04 February 2019 by Kristin B. Highland

Characteristics of patients with CTD-associated PAH treated with selexipag in the real-world setting: Interim data from the SPHERE registry


Connective tissue disease (CTD)-associated PAH has a poor prognosis but treatment with the IP prostacyclin receptor agonist Uptravi® (selexipag) in the phase 3 GRIPHON study resulted in good patient outcomes. The US SPHERE registry will provide real-world disease and treatment characteristics of CTD-PAH patients relative to idiopathic PAH (IPAH) patients and the overall SPHERE population.


SPHERE enrollment began in November 2016 with a goal of enrolling 500 PAH selxipag-treated patients with a documented titration scheme. Patients previously or newly initiated on selexipag are eligible. Data are collected at routine clinic visits and patients are followed for up to 18 mos.


This data cut (October 2, 2017) comprises data from 250 patients at 46 US sites. The median time from PAH diagnosis was 4.2 yrs (range: 0–63.3 yrs); median duration of selexipag treatment prior to enrollment was 7.1 mos (range 0–16.3 mos). Of the 72 patients (29%) with CTD-PAH, 39 had scleroderma, 15 had lupus, 12 had rheumatoid arthritis and 6 had CTD-overlap. Compared to IPAH or PAH overall, CTD-PAH patients were more likely to be female, FC III, have a shorter 6MWD and higher BNP level and have interstitial lung disease (Table). Regardless of etiology, patients were most commonly being treated with dual therapy at time of selexipag initiation. The selexipag maintenance dose was slightly higher in CTD-PAH patients. Adverse events were similar to those reported in GRIPHON, including GI-related AEs (6.9% vs 6.0%). The CTD population was less likely to discontinue due to AEs (6.9%) vs IPAH (11.2%) or the overall population (9.6%).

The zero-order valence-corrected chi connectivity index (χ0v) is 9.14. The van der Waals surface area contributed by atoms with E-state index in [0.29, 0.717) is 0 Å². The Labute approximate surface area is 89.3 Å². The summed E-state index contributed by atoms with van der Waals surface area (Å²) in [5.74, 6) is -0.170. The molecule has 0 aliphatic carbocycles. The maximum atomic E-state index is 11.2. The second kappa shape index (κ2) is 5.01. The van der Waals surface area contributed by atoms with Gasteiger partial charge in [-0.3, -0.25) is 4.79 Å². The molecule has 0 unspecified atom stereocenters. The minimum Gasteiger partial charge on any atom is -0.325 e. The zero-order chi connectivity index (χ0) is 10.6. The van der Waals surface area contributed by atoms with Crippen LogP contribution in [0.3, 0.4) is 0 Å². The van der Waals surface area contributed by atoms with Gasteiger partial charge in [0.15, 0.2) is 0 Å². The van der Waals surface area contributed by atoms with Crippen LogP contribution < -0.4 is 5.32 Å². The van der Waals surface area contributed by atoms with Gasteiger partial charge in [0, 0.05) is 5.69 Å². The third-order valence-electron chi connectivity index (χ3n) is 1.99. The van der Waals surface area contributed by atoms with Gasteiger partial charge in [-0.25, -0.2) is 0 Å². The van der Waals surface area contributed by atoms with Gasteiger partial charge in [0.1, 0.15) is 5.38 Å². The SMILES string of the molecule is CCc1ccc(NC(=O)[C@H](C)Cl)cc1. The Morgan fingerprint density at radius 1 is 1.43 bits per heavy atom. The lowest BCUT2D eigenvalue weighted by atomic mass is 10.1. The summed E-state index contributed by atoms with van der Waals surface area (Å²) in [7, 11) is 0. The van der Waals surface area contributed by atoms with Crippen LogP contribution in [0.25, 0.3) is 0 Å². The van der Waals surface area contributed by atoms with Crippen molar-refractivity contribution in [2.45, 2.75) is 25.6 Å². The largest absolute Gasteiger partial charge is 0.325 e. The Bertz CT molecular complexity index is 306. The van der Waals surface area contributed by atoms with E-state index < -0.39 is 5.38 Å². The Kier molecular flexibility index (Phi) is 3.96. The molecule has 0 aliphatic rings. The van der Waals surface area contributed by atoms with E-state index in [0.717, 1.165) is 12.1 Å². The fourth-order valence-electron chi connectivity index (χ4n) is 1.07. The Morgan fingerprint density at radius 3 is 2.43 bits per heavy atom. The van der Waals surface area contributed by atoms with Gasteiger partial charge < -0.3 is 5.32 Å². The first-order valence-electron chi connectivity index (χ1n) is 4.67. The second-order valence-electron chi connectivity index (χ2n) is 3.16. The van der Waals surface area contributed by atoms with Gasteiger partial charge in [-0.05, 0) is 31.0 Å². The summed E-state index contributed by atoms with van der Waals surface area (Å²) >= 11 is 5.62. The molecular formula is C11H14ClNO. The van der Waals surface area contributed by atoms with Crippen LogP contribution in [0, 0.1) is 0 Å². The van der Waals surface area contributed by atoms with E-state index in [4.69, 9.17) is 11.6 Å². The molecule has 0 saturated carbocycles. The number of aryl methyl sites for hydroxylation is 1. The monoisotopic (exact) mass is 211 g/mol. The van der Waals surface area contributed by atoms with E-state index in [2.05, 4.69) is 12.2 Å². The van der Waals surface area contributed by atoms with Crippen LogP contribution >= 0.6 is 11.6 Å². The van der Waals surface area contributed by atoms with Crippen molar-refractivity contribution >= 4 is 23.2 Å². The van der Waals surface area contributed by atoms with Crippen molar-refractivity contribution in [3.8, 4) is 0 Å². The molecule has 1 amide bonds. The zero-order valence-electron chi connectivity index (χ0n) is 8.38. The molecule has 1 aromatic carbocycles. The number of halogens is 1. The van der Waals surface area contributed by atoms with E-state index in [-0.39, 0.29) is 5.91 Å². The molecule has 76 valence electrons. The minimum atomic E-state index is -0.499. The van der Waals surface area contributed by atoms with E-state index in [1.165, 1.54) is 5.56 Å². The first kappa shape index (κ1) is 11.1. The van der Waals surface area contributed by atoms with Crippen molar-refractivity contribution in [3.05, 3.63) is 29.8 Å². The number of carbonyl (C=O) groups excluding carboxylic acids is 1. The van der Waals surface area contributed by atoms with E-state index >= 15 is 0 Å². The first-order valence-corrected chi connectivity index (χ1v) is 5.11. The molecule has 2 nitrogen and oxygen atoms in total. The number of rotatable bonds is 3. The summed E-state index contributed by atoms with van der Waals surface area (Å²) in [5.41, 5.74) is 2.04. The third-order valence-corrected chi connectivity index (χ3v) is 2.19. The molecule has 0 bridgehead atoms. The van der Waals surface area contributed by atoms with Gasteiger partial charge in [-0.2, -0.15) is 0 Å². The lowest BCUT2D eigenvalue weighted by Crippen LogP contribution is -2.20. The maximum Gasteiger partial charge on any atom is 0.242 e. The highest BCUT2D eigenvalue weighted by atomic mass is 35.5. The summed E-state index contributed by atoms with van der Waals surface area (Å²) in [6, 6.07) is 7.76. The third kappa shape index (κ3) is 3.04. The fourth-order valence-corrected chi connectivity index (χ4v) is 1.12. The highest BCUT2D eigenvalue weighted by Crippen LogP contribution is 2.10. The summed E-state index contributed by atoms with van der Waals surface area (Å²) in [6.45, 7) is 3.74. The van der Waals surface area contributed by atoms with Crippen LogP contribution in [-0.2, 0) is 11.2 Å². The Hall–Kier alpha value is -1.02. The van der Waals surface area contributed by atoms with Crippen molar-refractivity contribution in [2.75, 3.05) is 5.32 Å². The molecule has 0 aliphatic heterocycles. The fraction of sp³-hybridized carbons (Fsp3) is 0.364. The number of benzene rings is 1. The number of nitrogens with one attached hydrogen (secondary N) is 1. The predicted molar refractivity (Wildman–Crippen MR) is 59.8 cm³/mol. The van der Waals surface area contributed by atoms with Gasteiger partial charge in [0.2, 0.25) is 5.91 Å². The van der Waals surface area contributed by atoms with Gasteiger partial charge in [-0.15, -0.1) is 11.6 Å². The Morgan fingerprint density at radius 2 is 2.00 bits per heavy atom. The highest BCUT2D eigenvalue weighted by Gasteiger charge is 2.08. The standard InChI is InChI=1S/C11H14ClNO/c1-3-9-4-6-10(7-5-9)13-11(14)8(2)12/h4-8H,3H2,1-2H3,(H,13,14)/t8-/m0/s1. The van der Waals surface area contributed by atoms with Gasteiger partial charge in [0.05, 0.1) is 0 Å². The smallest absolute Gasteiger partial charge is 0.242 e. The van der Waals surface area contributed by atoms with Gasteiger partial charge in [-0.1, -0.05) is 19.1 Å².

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In SPHERE, the CTD-PAH patient characteristics were consistent with previously reported data. They achieved a slightly higher selexipag maintenance dose, with a lower rate of treatment discontinuation due to AEs. Future analyses will provide data on outcomes in this population.

About the author

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Kristin B. Highland

Cleveland Clinic

United States

Key Contributors

Highland KB 1; Farber HW 2; Kim NH 3; Chin KM 4; Hemnes AR 5; Chakinala MM 6; Zhao C 7; Colvin J 7; Shah M 7 and McLaughlin V 8 : 1.Cleveland Clinic, Cleveland, OH; 2.Tufts Medical Center, Boston, MA; 3.niversity of California San Diego Medical Center, San Diego, CA; 4.University of Texas, Southwestern Medical Center, Dallas, TX; 5.Vanderbilt University Medical Center, Nashville, TN; 6.Washington University School of Medicine, St. Louis, MO; 7.Actelion Pharmaceuticals US, Inc. South San Francisco, CA; 8.University of Michigan Medical Center, Ann Arbor, MI

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